Amylin in Insulin Deficiency

Insulin-deficient animals showed reduction or absence of amylin, whether insulin deficiency was invoked chemically with streptozotocin (Bretherton-Watt et al., 1989; Inman et al., 1990; Jamal et al., 1990; Mulder et al., 1995b, 1996c; Ogawa et al., 1990) or by autoimmune b-cell destruction, as with BB rats (Bretherton-Watt et al., 1991; Huang et al., 1991a,b). That is, loss of insulin secretion was associated with loss of amylin secretion. This indicates that any source of amylin that is outside of b-cells (for example, pancreatic d-cells or the gastric antrum) must contribute comparatively little to overall circulating concentrations, or else the disappearance of amylin and insulin following b-cell destruction would be dissimilar.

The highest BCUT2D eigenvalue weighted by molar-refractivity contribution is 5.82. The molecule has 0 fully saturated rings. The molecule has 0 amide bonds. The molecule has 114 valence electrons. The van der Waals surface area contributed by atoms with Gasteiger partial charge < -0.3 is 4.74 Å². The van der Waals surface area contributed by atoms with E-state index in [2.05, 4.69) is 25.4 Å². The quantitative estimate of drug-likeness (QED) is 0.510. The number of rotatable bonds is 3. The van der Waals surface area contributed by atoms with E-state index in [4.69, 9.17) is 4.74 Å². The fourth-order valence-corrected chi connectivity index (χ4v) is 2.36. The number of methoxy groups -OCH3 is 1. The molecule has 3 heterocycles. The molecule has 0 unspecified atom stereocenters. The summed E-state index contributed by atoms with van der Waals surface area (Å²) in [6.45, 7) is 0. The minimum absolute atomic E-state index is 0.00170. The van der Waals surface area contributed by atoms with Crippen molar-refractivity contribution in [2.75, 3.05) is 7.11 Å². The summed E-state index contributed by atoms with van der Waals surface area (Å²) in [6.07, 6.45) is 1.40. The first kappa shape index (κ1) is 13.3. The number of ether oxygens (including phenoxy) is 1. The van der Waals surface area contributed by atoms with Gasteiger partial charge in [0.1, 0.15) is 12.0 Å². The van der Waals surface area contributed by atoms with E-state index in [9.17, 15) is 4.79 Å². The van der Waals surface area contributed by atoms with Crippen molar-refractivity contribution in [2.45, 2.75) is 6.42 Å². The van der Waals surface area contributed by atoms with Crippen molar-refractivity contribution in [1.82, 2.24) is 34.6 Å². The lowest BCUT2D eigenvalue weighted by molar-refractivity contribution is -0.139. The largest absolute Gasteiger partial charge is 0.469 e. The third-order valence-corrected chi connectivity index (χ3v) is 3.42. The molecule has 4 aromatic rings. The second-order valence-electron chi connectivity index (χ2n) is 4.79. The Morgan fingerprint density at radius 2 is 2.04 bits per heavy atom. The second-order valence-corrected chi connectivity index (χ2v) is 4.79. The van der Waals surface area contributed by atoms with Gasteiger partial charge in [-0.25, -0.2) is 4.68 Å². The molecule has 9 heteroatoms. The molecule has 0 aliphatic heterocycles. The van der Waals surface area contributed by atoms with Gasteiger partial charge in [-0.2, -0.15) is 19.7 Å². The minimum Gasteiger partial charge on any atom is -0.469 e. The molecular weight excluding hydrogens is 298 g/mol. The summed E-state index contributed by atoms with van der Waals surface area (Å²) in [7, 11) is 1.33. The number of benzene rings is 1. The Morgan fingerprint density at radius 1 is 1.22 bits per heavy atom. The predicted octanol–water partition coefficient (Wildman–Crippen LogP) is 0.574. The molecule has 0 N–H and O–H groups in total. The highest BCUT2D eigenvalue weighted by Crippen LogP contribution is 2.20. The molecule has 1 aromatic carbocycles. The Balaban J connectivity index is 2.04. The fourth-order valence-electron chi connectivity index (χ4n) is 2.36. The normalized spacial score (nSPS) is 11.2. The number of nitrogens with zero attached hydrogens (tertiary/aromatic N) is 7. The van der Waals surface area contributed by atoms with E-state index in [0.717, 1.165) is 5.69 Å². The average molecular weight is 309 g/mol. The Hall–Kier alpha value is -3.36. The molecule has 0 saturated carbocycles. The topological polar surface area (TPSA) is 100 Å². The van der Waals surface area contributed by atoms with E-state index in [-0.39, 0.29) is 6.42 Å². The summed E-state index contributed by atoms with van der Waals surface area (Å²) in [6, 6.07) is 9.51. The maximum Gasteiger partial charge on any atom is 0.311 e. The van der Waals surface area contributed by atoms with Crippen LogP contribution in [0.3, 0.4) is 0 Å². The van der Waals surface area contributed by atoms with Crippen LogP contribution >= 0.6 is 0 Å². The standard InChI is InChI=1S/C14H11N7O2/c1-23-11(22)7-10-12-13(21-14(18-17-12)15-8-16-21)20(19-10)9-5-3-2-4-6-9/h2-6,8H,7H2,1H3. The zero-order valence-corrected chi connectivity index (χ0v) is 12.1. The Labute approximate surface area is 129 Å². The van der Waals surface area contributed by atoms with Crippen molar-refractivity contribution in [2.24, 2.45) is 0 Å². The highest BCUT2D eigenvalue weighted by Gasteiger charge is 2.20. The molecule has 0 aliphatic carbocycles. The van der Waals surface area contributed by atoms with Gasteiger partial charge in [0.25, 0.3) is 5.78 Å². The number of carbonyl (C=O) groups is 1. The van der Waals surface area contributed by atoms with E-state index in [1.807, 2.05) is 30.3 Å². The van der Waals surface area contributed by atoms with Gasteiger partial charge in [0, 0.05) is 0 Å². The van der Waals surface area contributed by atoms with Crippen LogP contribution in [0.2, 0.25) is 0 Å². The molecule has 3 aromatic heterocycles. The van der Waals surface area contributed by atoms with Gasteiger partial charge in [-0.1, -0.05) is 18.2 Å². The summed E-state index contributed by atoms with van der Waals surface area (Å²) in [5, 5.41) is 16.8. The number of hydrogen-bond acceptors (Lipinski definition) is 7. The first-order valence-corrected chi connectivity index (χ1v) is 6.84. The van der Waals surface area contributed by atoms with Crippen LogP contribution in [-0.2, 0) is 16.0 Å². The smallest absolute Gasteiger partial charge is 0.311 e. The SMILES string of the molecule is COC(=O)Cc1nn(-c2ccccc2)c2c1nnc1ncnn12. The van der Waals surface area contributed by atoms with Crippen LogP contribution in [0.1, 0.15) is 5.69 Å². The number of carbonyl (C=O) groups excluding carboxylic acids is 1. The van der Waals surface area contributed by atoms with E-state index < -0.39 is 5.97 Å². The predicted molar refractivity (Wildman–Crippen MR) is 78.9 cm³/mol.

In human type 1 diabetes, pancreatic amylin content was low (Tasaka et al., 1995). Plasma amylin concentrations were described as low (e.g., 0.7 pM, Hartter et al., 1991; 1.6 pM, Manley and Hales, 1997) or undetectable (van Hulst et al., 1994), and nutrient-stimulated increments in plasma concentration were either low (Hanabusa et al., 1992) or unmeasurable (Koda et al., 1992). Absence of amylin secretion was similarly observed in children with type 1 diabetes (Akimoto et al., 1993) (Fig. 4).

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FIGURE 4 Changes in plasma concentration of insulin and amylin secretion following a 75 g oral glucose load in five non-diabetic subjects, five subjects with type 1 diabetes, and six subjects with impaired glucose tolerance. Symbols are means ± SEM. Data from Koda et al. (1992).

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